Every dish that Thornton makes has a story, a vision, a powerful image that comes to life on the plate.  In one of his signature dishes, he recreated a haunting yet beautiful scene of a winter wolf attack, a vivid display of animals in the wild.  Pan seared then oven baked venison loin was torn apart with forks to mimic the powerful shearing forces of wolves clamping down on its prey, while hen of the wood mushrooms, rose petals, dehydrated cauliflower florets and cauliflower purée set the forest background.   Splashes of bright crimson beet juice with blackberry and Banyuls vinegar conjured a gruesome sight of fresh warm blood splattering across the white snow which Thornton plated with the determination and grace of Jackson Pollock.

Like the great African migration of wildebeests that cross crocodile infested waters of the Serengeti, well aware of their imminent danger but unable to resist their instincts, the awesomeness of such powerful displays of the circle of life renders the voyeur unable to look away.  The savage clash of prey and predator while both desperately fight for survival and the juxtaposition of beauty and violence was captured eloquently in this dish where the flavors were as good as the visual.  While the venison should have been prepared more rare, the dish was amazing in every other way.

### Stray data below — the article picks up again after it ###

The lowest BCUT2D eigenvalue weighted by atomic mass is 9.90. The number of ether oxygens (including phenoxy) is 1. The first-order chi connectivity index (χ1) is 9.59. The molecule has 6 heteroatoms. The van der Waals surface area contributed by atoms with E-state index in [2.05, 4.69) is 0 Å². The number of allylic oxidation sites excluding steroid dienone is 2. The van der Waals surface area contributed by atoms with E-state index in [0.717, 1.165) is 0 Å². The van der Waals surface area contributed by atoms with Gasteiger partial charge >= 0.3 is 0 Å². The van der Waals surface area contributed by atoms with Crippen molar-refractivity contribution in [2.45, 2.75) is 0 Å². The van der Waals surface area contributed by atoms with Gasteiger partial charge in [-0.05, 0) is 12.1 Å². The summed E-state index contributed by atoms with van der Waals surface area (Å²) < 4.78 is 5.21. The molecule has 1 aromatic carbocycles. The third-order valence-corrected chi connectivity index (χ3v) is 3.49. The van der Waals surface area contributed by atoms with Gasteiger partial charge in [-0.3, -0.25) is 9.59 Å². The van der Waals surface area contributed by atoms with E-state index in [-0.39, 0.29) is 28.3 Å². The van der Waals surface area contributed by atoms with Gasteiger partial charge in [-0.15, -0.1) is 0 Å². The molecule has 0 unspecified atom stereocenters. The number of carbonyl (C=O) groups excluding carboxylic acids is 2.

Buttered rum hot and cold

Temperature and texture contrast was the theme in the first of two desserts, featuring a hot buttered rum fritter on cold buttered rum panna cotta, a silky gelatinous concoction with the light jiggly texture of annin tofu, or Chinese almond jelly.

Banana four ways

The best part of the banana dessert was not the banana slice, the banana poprocks, banana bread or banana purée, but the Nilla wafer ice cream that glided across my tongue to melt into a pool of seductive sweetness.   The familiar flavors and playfulness of textures reminded me of those happy childhood moments in my backyard.

Even though Chef Craig Thornton is a lone wolf in the culinary world, he successfully grows his own pack of faithful followers and fans through these amazing dinner experiences.  An intimate look into the home and the kitchen of this young and vivacious chef, in the company of similar diners who will become your new friends by the end of the evening, is a special and memorable experience unlike any other.  He rarely, if ever, repeats a dish, making each dinner a unique affair for those lucky few who get to attend.  According to Thornton, the list of dinner requests is so overwhelming that it would take a minimum of 2 years to get through it.  My hope is for as many people as possible to see, smell and taste the raw fantastic creativity of this uninhibited adventurous chef.